Out-of-state pets will be out of luck — FDA sues Organic Pastures for shipping

Photo of raw milk cow from Organic Pastures website

Miss 2029 -- an Organic Pastures cow. Photo from the Organic Pastures website.

Further to our last post about running “moo-shine” across state lines, it seems that another bunch of underemployed regulators are justifying their existence by making trouble for Mark McAfee’s Organic Pastures. Thanks to Eddie from Haphazard Gourmet Girls for drawing this to our attention. Sounds like those FDA regulators just can’t believe anyone would go through the trouble of ordering Organic Pastures raw milk from another state and then feed it to their pets. Either that, or they think it’s time Organic Pastures got a little more free publicity in the media. As Mark McAfee has said in the past, “every time the regulators crack down, people love us more and sales go up”. Maybe those regulator types are really friends of raw milk — in disguise.

Here’s an excerpt from one of several stories that have appeared in the online media covering this action. This is from The Capital Press website:

“A California organic dairy producer vows to fight a federal government lawsuit that seeks to bar his company from shipping raw milk products across state lines.

“The (Food and Drug Administration) is reaching way beyond its authority to intimidate us and what we do, but we will not be intimidated,” said Mark McAfee, owner of the Organic Pastures Dairy Company in Fresno, Calif.

The U.S. Justice Department filed suit against McAfee in a U.S. district court Thursday, Nov. 20, claiming that he endangered public health by violating a federal law against interstate commerce in unpasteurized milk.

The U.S. Health and Human Services Department, which oversees FDA, is also participating in the lawsuit.

“Raw milk and raw milk products contain a wide variety of harmful bacteria including, but not limited to, listeria monocytogenes, E. coli, salmonella, campylobacter and brucella, all of which may cause illness and possibly death,” according to the federal government’s complaint.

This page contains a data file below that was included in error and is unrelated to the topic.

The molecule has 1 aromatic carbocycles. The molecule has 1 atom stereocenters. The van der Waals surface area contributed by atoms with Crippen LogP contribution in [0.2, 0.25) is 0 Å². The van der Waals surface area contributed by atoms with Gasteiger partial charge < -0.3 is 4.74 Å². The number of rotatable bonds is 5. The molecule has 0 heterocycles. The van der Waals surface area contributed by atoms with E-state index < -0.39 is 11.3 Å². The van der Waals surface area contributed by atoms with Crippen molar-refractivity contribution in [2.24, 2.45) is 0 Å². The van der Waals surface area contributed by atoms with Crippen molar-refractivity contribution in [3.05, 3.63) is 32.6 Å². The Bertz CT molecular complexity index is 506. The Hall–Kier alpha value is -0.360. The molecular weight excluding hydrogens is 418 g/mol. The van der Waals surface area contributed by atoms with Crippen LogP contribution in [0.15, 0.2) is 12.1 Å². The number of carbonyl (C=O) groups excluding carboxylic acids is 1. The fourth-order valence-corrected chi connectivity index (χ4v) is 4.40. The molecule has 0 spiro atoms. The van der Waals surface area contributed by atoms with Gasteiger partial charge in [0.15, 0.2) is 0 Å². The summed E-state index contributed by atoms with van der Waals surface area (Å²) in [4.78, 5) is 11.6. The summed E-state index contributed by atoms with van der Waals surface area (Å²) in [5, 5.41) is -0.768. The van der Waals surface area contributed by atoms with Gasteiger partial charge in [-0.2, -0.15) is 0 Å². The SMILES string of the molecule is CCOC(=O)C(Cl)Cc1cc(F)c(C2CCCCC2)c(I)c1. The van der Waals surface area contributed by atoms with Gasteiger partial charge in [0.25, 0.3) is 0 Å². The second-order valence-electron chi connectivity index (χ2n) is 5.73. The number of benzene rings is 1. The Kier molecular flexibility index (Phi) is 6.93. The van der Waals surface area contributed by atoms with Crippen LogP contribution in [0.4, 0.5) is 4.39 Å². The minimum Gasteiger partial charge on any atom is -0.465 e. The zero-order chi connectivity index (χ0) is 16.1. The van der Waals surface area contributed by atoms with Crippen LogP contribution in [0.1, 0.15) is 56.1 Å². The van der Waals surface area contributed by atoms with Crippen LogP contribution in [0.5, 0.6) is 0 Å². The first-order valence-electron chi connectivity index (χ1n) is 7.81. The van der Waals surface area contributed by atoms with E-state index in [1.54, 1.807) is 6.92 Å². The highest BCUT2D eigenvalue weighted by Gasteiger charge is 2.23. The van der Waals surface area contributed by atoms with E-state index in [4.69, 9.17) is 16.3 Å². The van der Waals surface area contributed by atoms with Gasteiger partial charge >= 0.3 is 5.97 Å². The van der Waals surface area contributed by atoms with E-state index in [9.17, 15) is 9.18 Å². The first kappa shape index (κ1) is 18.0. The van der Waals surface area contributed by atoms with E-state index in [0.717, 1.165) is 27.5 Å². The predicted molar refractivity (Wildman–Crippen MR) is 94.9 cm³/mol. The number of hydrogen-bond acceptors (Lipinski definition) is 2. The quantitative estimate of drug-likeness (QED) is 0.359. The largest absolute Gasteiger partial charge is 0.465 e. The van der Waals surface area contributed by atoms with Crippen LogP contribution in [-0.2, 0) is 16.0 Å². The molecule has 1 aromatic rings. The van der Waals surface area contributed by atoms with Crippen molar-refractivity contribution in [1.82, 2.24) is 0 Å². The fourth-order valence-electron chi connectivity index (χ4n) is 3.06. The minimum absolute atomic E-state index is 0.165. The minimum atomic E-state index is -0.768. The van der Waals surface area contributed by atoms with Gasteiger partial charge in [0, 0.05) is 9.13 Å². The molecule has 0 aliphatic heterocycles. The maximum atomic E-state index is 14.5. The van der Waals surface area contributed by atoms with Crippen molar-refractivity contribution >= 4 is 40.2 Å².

According to the federal government’s lawsuit, McAfee circumvented restrictions on the interstate shipment of raw milk by labeling outgoing boxes as “pet food.” Unpasteurized milk is allowed to cross state lines as long as it’s used for that purpose.

However, the retail products within the boxes did not mention pet food and the labeling language was clearly directed at human consumers, according to the government’s complaint.

The lawsuit contends that an employee at Organic Pastures Dairy unwittingly acknowledged the pet food label was a “legal loophole for the firm to be able to ship the product out of state” to an undercover FDA investigator.

McAfee admitted as much in a 2005 Portland Tribune article in which he was quoted as saying, “And there is no regulation that you can’t eat pet food, either,” according to the complaint.

Organic Pastures Dairy no longer labels its products as pet food unless the customer signs an affidavit saying the milk will only be fed to animals, McAfee said. The company established that policy after the FDA threatened it with a criminal indictment earlier this year, he said.

The only product McAfee now ships out of state is colostrum, which, as dietary supplement, can legally cross state lines, he said. Colostrum, or milk that is secreted shortly after birth, is used for immune system support and other health benefits.

“They fail to understand that what we do is completely legal,” McAfee said.

McAfee expects the presiding judge, Oliver Wanger, to rule against the federal government before the case goes to trial.

The federal government wants the judge to issue an injunction prohibiting McAfee from shipping his products out of California, no matter how they are labeled.

The government’s lawsuit says that seven people died and more than 460 fell ill from diseases associated with raw milk consumption between 2000 and 2005. Epidemiological studies have established a direct link between raw milk and gastrointestinal disease, according to the complaint.

Proponents of raw milk, such as the Weston A. Price Foundation, say such studies are biased and based on sloppy science.

“Most of them represent a rush to judgment in which the investigators blamed raw milk without sufficient evidence or even in the face of contrary evidence,” according to a report from the foundation.

Raw milk contains beneficial proteins, enzymes, vitamins and minerals, according to proponents.

Christine Chessen, director of the California Raw Milk Association, said that raw milk can alleviate symptoms of asthma, eczema, allergies and immune disease….”

Read the whole story here.

Here’s a commentary by some raw milk opponents.

Leave a comment

Filed under News

Leave a Reply

Fill in your details below or click an icon to log in:

WordPress.com Logo

You are commenting using your WordPress.com account. Log Out /  Change )

Google photo

You are commenting using your Google account. Log Out /  Change )

Twitter picture

You are commenting using your Twitter account. Log Out /  Change )

Facebook photo

You are commenting using your Facebook account. Log Out /  Change )

Connecting to %s